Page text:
Birth of the Brain Tumour Walk

Secret to Walk success revealed!

It’s here! Walk-mania has converged onBrain Tumour Foundation headquarters. It’s that time of year again when energy is high, hope is bountiful and feet hit the ground running around here.  

 For months, staff and volunteer committees have been busy preparing for what has become the largest fundraising event program for Brain Tumour Foundation of Canada. It started as an $8,000 fundraiser in 1994 to now raising over $1.2 million to fund support programs, handbooks and research for the brain tumour community.  

 “We are extremely proud of the staff and volunteers who through the years have made this fundraiser as successful as it is today,” says Steve and Melodie Northey, co-founders of the organization.   

It was a spring day 25 years ago when participants took the first steps through Springbank and Greenway parks in London, ON., towards a better future for brain tumour patients and their families. The first two walks were actually runs sponsored by Reebok and the Running Room, which had their members run 10 kilometres for the brain tumour cause in six cities.  

 As years passed, other Walk locations were added, such as Kitchener, Sarnia, Toronto, and other provinces joined in with the help of families of brain tumour patients. The Walk continued to evolve into what was, until a few years ago, known as the annual Spring Sprint.  

 “Our Northey family has participated in most of the London events and some other locations, many since babies and we just concentrate on making each event and memorable, enjoying the comeradery of the other families joining together in a common cause – to raise money for research, education, and support in our goal to find a cure for brain tumours.” 

 Today, the event has been re-branded as the Brain Tumour Walk with more than 20 events across Canada each spring.  

The Walk was born to fill the ongoing need to support the growing foundation and to continue providing its community with invaluable information and research. Prior to the first Walk, the foundation held a Ride for Research — a horseback ride in Woodbridge, ON just north of Toronto, hosted by the Grecco family whose son Joey had a brain tumour. Then they had a bicycle Ride for Research from Queen’s Park, in Toronto to the University of Western Ontario, sponsored by our nephew Jeff Putherbough and the Western Cycling Club.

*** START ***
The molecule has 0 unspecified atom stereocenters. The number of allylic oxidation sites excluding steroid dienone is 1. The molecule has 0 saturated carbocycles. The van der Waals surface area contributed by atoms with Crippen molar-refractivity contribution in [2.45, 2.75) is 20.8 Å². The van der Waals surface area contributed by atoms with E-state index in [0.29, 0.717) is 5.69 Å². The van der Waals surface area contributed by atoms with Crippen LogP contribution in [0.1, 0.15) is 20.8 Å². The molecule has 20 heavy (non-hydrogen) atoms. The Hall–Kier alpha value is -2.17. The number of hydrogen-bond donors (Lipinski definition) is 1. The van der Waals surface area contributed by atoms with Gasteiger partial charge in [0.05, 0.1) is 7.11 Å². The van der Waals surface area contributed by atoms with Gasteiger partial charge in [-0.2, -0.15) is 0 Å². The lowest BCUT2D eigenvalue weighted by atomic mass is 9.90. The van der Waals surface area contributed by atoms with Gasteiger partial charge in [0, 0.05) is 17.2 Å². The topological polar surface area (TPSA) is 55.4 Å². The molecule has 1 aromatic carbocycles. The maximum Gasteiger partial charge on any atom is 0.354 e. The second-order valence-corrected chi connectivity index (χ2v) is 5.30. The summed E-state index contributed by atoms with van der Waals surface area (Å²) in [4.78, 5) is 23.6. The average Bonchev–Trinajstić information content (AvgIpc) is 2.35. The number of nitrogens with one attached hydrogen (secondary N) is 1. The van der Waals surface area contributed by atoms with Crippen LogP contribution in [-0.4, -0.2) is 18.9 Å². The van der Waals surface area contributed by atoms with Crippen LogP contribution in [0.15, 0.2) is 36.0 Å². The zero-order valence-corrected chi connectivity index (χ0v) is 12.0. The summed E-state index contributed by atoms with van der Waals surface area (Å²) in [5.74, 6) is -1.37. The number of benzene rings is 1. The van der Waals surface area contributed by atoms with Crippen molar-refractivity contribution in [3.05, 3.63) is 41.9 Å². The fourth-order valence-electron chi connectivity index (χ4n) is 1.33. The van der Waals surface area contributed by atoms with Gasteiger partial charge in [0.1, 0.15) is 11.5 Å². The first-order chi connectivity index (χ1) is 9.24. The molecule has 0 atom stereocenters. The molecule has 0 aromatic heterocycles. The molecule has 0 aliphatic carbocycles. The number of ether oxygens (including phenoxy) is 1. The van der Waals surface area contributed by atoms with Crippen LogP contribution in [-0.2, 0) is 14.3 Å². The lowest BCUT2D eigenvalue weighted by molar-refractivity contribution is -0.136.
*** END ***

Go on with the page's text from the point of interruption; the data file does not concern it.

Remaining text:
“We do remember that day of crazy weather, rain, sleet, snow until reaching UWO in the late afternoon,” the Northey’s recall. “There have been many dates of cold, windy, sometimes sleet or snow, but the  it never dampened the enthusiasm of our participants or the importance of the cause.” 

 Weather is just one challenge associated with holding an outdoor Walk. The concept of a walk may seem like an easy fundraiser to organize, but think again. Perhaps 25 years ago it wasn`t as elaborate, but the competition is fierce now with walk fundraisers for many different diseases and causes. You have to make your cause stand out and your walk. Food, entertainment, T-shirts and media promotion are just some of the elements involved beyond finding the right walking path.  

 “The unique thing about our Brain Tumour Walk events is that they are more than a fundraiser. They bring people together and create a positive experience for everyone. People come back because of the experience we create for them,” says Suzanne Fratschko-Elliott, Fundraising and Engagement Manager for Brain Tumour Foundation of Canada. 

 So how do we do it?  

 In an article for IBTA Magazine, we shared the Top 10 Tips For A Successful Walk. Here is a summary of what makes our Brain Tumour Walk program a success. 

  1. Talk to everybody – It’s about relationships. 

  2. Focus on the goal – Make them realistic and come back to them. 

  3. Use social media – Keep everyone in the loop using Facebook groups. 

  4. Be diverse – Have an organizaing team with diverse backgrounds and experience.  

  5. Listen to stories – Recognize everyone has a story to share. 

  6. Have some fun – Have entertainment for families. 

  7. Communicate the impact – Show supporters how they are making a difference.  

  8. Make it local – Get your community involved. 

  9. Divide and conquer – Divide up tasks, don’t do it alone. 

  10. Always evolve – Act on feedback you receive. 



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